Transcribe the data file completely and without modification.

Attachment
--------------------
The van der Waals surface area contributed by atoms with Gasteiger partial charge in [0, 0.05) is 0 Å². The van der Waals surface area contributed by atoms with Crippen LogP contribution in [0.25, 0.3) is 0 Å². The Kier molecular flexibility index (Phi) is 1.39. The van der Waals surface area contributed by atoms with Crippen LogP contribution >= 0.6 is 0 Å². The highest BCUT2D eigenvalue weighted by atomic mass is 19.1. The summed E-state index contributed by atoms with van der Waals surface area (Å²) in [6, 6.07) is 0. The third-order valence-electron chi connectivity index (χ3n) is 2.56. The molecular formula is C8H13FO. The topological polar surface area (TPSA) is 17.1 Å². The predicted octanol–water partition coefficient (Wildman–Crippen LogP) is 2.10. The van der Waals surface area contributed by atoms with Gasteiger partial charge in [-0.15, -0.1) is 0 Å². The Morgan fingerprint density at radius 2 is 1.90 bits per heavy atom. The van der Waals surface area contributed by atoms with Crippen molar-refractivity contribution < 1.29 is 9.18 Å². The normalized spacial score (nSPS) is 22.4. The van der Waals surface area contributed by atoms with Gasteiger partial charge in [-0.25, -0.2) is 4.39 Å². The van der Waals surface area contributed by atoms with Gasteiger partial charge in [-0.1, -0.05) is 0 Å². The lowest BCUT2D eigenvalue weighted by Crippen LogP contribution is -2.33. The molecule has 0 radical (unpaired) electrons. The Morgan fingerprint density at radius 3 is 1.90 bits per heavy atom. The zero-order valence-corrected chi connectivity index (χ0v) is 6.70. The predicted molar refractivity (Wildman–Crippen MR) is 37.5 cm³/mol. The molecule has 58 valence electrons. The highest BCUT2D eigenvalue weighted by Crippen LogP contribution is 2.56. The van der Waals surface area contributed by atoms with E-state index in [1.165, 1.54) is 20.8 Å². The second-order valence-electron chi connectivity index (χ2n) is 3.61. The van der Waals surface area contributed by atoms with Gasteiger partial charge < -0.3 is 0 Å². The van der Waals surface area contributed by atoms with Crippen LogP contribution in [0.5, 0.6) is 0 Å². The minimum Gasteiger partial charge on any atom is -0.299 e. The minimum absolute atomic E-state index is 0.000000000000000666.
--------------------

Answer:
The van der Waals surface area contributed by atoms with Gasteiger partial charge in [0, 0.05) is 0 Å². The van der Waals surface area contributed by atoms with Crippen LogP contribution in [0.25, 0.3) is 0 Å². The Kier molecular flexibility index (Phi) is 1.39. The van der Waals surface area contributed by atoms with Crippen LogP contribution >= 0.6 is 0 Å². The highest BCUT2D eigenvalue weighted by atomic mass is 19.1. The summed E-state index contributed by atoms with van der Waals surface area (Å²) in [6, 6.07) is 0. The third-order valence-electron chi connectivity index (χ3n) is 2.56. The molecular formula is C8H13FO. The topological polar surface area (TPSA) is 17.1 Å². The predicted octanol–water partition coefficient (Wildman–Crippen LogP) is 2.10. The van der Waals surface area contributed by atoms with Gasteiger partial charge in [-0.15, -0.1) is 0 Å². The Morgan fingerprint density at radius 2 is 1.90 bits per heavy atom. The van der Waals surface area contributed by atoms with Crippen molar-refractivity contribution < 1.29 is 9.18 Å². The normalized spacial score (nSPS) is 22.4. The van der Waals surface area contributed by atoms with Gasteiger partial charge in [-0.25, -0.2) is 4.39 Å². The van der Waals surface area contributed by atoms with Gasteiger partial charge in [-0.1, -0.05) is 0 Å². The lowest BCUT2D eigenvalue weighted by Crippen LogP contribution is -2.33. The molecule has 0 radical (unpaired) electrons. The Morgan fingerprint density at radius 3 is 1.90 bits per heavy atom. The zero-order valence-corrected chi connectivity index (χ0v) is 6.70. The predicted molar refractivity (Wildman–Crippen MR) is 37.5 cm³/mol. The molecule has 58 valence electrons. The highest BCUT2D eigenvalue weighted by Crippen LogP contribution is 2.56. The van der Waals surface area contributed by atoms with E-state index in [1.165, 1.54) is 20.8 Å². The second-order valence-electron chi connectivity index (χ2n) is 3.61. The van der Waals surface area contributed by atoms with Gasteiger partial charge < -0.3 is 0 Å². The van der Waals surface area contributed by atoms with Crippen LogP contribution in [0.5, 0.6) is 0 Å². The minimum Gasteiger partial charge on any atom is -0.299 e. The minimum absolute atomic E-state index is 0.000000000000000666.